Selling streets to fund pensions? Eye-catching and both more, and less, than meets the eye.
Oh, the irony: back in 2015, before Trumpism, long before the Illinois General Assembly placed on this November’s ballot a measure to enable a graduated income tax, I supported such a tax at my Patheos blog. I called it “the Jane Tax Plan” and advocated for lots of tax brackets, with moderate increases from one to the next, so that there was never a point at which a jump from one bracket to the next felt punitive. Separately, I wrote that, with respect to graduated income tax rates, ” is that it is most reasonable and appropriate to ask those who are most able to, to pay a disproportionate share of the total income tax burden.”
Which means that I might appear, were I to say, “vote no on the fair tax!” to be a hypocrite.
In reality, well, it’s a mess.
In principle, a graduated income tax is reasonable and appropriate, and, what’s more, it’s not appropriate for the state’s constitution to spell out what sorts of taxes are and aren’t permitted and, in particular, to mandate that any income tax be flat across all income levels.
In reality, I have serious doubts as to whether Illinois politicians can handle the responsibility that comes with this increased power.
It is, after all, well-established that states that succumb to temptation, end up with marginal tax rates on higher income levels so high that, first, they drive residents away, and, second, they are highly susceptible to swings in revenue, as the highest earners’ income fluctuates so much from year to year (bonuses, sales of stocks, etc.). And the fact that the tax rates stay low(er) for low(er) earners creates a mindset that the possible tax revenue from higher earners is “free” money for the legislators’ spending wishes.
Of course, plenty of states manage to be responsible about their tax-rate-setting abilities. But I simply don’t believe that Illinois is.
And with that in mind, let’s look at the message of the ads in support of this amendment, via the website “Vote Yes for Fairness.”
In the first place, of course, the label “fair tax” is so loaded as to be itself untrustworthy. Why is a graduated income tax “fairer” than a flat tax? As it happens, until Pritzker began his campaign, another group was using the “fair tax” moniker for a type of tax that Pritzker would surely label extremely unfair: the swapping out of our existing national income tax and its replacement by a national consumption tax. The website FairTax.org is still active, with the organization Americans for Fair Taxation, and the left-leaning Tax Policy Center, in 2015, wrote “The Trouble with the Fair Tax,” which rejects the tax because it would disproportionately impact lower-income workers.
But beyond that, here are that site’ promises, which are the same as in ads everywhere:
- Bring our tax system up-to-date with the one used by a majority of states and the federal government
- Lift the burden off of lower and middle-income Illinoisans by asking the wealthiest to pay their fair share
- Require only individuals making over $250,000 a year to pay more
- Ensure at least 97% of Illinoisans see their taxes cut or remain the same
- Keep taxes the same or less for all small business owners making less than $250,000 a year in profit
- Generate additional revenue to fund our schools and lower the property tax burden
- Address Illinois’ structural budget deficit and put the state on the path toward fiscal sustainability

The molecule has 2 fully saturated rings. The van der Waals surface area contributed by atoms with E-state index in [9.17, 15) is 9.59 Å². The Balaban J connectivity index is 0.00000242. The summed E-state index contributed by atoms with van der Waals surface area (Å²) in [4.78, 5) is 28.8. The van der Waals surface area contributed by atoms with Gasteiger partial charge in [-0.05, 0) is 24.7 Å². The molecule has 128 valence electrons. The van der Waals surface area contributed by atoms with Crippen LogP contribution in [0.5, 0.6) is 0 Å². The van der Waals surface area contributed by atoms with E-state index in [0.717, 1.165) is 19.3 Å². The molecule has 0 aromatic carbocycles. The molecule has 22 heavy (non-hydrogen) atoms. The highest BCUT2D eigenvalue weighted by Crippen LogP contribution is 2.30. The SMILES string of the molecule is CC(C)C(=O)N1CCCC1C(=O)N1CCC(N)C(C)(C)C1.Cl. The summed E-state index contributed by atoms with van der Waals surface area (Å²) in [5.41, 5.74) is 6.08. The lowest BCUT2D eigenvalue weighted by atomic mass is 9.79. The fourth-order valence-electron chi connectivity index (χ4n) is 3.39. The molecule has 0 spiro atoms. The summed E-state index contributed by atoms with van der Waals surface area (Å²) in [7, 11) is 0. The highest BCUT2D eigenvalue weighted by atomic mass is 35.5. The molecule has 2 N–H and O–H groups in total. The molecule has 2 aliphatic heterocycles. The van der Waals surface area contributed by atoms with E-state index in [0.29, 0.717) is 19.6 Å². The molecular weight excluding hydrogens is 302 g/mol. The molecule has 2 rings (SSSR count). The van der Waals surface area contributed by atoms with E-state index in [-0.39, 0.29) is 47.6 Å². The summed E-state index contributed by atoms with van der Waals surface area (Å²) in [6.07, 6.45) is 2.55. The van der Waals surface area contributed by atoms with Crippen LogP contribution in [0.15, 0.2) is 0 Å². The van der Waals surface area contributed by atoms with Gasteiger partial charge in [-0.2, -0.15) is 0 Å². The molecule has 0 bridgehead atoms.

- Make sure essential workers aren’t forced to pay the same tax rate as millionaires and billionaires
Are these claims legitimate?
In the last session of the General Assembly, they passed a law which sets new tax rates if the voters approve the graduated tax amendment. These rates — which, incidentally, at the top level are not marginal tax rates at all but a jump to a new tax rate on all income — include a 0.05% drop in rate for taxpayers earning less than $100,000, allowing supporters to claim that their taxes will “drop” without acknowledging how little the drop will be. Then, for those with incomes of $250,000 or over, rates increase from 4.95% to 7.75%, and then further to 7.9% for millionaires. (Note that there is no differentiation between singles and couples.)
But these rates are not locked into the amendment. Once authorized, the legislature can make any changes it likes, so that making promises such as “only individuals making over $250,000 per year [would] pay more” is extremely misleading.
In addition, that a graduated tax system may be more common than a flat tax is one thing — but that’s only one characteristic of tax systems. As the Illinois Policy Institute reports, of those states with graduated income tax rates, it is actually a more common approach to use the marginal tax rate structure to reduce taxes on the lowest-income taxpayers than it is to “as the wealthiest to pay their fair share,” as the pro-amendment ads say. 10 states’ highest tax rate is for income of $20,000 or less. 8 states’ highest rates are at “middle class” income levels, between $30,000 – $73,710. Only 15 states’ highest tax brackets start at upper-middle income levels, ranging from Oregon’s $125,000 to New York’s $1,077,550 bracket. And, of course, if you’ve done the math, that leaves 18 states with flat rates.
Which means that “bring our tax system up-to-date with the one used by a majority of states and the federal government” is not really true. A tax system in which the “wealthy” pay higher rates than most others is, generously, used by only 30% of states, or only 22% if you discard the states with top brackets in the $100,000’s range (4 states).
What’s it boil down to?
It boils down to, really, the fact that the untrustworthiness of Gov. Pritzker, House Speaker Mike Madigan, and everyone promoting the graduated income tax using this rhetoric and these misleading claims, makes a proposal that would otherwise be reasonable and appropriate, highly suspect indeed.